All the talk of a “great shift” away from the US-led international order is overblown, says David Wallace-Wells in The New York Times. It’s hardly a “new Cold War” with Beijing, for example, when “the vast majority of our phones, most of what goes into our solar panels, and a critical share of antibiotics used by Americans” are produced in China. “De-globalisation” isn’t exactly rampant when international trade as a share of the global economy has, “at worst, only slightly declined” since the financial crisis. Is it really worth panicking about “de-dollarification” when 88% of foreign exchange trades involve the greenback?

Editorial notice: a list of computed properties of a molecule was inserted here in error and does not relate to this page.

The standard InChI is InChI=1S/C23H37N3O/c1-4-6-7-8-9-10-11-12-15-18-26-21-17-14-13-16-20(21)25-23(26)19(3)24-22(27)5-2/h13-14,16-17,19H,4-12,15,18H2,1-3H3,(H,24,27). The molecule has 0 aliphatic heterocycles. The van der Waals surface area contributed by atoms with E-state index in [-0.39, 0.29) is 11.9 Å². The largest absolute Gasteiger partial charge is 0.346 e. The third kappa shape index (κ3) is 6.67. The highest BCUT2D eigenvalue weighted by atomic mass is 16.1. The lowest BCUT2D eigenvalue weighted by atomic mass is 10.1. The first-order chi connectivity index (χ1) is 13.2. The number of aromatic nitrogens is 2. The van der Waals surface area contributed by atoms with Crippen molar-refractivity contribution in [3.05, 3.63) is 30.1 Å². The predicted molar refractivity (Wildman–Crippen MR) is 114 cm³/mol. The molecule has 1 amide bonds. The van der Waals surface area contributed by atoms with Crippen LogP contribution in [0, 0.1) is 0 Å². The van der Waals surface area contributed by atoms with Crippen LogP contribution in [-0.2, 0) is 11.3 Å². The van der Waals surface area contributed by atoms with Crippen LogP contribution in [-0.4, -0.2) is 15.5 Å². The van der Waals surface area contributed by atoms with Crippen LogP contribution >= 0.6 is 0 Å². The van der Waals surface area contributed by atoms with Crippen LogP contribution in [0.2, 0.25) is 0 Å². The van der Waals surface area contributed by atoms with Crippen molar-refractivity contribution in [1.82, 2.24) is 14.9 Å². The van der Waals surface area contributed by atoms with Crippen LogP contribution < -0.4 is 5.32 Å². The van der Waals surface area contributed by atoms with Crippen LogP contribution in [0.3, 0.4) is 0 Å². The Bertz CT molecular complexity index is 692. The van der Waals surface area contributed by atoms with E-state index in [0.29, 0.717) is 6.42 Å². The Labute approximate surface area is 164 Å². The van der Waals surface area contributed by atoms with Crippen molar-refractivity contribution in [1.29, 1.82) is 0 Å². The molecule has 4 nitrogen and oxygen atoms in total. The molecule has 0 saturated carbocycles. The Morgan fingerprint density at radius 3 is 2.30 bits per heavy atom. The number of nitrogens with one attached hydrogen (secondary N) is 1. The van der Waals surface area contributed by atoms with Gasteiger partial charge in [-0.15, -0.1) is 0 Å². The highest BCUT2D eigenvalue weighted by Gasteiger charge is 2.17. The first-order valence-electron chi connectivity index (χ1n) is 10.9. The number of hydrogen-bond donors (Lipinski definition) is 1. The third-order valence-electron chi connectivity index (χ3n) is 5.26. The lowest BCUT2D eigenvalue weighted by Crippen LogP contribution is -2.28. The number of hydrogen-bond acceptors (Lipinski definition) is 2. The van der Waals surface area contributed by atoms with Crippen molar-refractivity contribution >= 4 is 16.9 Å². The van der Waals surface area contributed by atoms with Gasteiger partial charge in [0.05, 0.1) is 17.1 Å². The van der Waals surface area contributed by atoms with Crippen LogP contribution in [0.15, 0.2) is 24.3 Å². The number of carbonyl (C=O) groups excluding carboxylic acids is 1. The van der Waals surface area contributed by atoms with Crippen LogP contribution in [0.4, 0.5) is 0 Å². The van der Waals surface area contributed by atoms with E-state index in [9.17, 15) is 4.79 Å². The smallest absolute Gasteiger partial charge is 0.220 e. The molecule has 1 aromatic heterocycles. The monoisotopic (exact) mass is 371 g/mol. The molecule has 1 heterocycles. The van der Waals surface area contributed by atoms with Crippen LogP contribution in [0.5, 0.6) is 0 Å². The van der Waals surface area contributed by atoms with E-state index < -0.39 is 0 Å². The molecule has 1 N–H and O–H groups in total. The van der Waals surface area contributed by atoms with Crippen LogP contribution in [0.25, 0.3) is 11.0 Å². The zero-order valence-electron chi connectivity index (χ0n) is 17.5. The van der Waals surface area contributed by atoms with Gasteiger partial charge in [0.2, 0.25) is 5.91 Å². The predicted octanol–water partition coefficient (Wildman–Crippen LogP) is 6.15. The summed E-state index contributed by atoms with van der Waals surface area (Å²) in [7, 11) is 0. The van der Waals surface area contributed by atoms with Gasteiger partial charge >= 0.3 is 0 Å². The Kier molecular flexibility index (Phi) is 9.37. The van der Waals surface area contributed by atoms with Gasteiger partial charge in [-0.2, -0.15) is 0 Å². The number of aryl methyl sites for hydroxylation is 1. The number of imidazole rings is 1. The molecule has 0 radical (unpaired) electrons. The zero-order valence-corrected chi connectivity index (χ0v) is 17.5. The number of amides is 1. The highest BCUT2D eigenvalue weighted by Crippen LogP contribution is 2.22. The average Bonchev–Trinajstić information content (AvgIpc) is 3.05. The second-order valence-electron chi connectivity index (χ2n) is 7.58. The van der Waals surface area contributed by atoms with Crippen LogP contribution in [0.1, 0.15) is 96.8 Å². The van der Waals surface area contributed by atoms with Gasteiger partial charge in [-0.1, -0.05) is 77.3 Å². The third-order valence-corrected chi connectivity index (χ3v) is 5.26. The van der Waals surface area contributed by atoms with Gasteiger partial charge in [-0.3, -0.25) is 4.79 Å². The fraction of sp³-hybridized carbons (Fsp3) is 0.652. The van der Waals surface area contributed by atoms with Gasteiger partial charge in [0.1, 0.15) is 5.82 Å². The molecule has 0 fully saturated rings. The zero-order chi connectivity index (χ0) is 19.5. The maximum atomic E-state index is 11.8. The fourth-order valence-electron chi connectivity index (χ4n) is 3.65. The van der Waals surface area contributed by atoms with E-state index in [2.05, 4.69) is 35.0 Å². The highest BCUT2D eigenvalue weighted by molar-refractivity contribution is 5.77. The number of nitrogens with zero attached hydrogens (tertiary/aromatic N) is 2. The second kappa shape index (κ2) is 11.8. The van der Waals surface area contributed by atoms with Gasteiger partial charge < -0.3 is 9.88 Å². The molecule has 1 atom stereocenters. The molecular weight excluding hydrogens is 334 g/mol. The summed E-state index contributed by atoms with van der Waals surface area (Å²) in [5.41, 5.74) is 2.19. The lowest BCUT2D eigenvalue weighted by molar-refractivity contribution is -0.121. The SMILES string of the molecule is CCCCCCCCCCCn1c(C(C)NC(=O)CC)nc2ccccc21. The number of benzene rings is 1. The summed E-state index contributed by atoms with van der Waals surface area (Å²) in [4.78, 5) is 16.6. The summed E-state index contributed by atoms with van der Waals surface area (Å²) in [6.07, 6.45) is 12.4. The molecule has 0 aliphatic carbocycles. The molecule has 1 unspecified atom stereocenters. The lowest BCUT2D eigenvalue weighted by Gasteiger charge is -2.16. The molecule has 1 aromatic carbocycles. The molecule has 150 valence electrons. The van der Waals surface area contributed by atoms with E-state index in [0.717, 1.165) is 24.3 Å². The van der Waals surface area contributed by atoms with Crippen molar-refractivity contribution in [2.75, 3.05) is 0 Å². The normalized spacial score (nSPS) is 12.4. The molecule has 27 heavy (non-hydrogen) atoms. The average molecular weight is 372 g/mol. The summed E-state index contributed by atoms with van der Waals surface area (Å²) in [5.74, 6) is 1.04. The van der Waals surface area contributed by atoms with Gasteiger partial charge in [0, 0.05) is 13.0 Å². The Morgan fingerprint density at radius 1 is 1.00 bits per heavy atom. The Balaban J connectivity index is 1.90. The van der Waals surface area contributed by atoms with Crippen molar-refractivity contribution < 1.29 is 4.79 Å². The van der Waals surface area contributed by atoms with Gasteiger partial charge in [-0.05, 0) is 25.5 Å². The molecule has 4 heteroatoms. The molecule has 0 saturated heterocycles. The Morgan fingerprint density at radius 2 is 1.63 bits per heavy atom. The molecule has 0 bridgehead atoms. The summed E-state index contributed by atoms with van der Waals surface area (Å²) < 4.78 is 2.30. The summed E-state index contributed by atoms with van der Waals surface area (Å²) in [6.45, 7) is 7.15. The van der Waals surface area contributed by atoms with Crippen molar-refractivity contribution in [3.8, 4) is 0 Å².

Since the end of the Cold War, the US share of global GDP hasn’t fallen at all, while its share of the output of G7 countries has gone up by nearly half. Adjusted for purchasing power, incomes are higher in Mississippi, “America’s poorest state”, than they are in Emmanuel Macron’s France. British incomes are roughly on a par with those in Arkansas. Meanwhile, China’s population – long seen as its “engine of future global dominance” – has peaked, and its domestic economy has seen “once-unthinkable quarters of recession”. Abroad, Beijing’s spending and investment are down from a 2016 high of $75bn to $10bn before the pandemic, and China has written off loans worth $78bn in the past three years. This isn’t to say nothing is changing. But when pundits talk about the inexorable rise of China and America’s “great decline”, they have departed from the facts.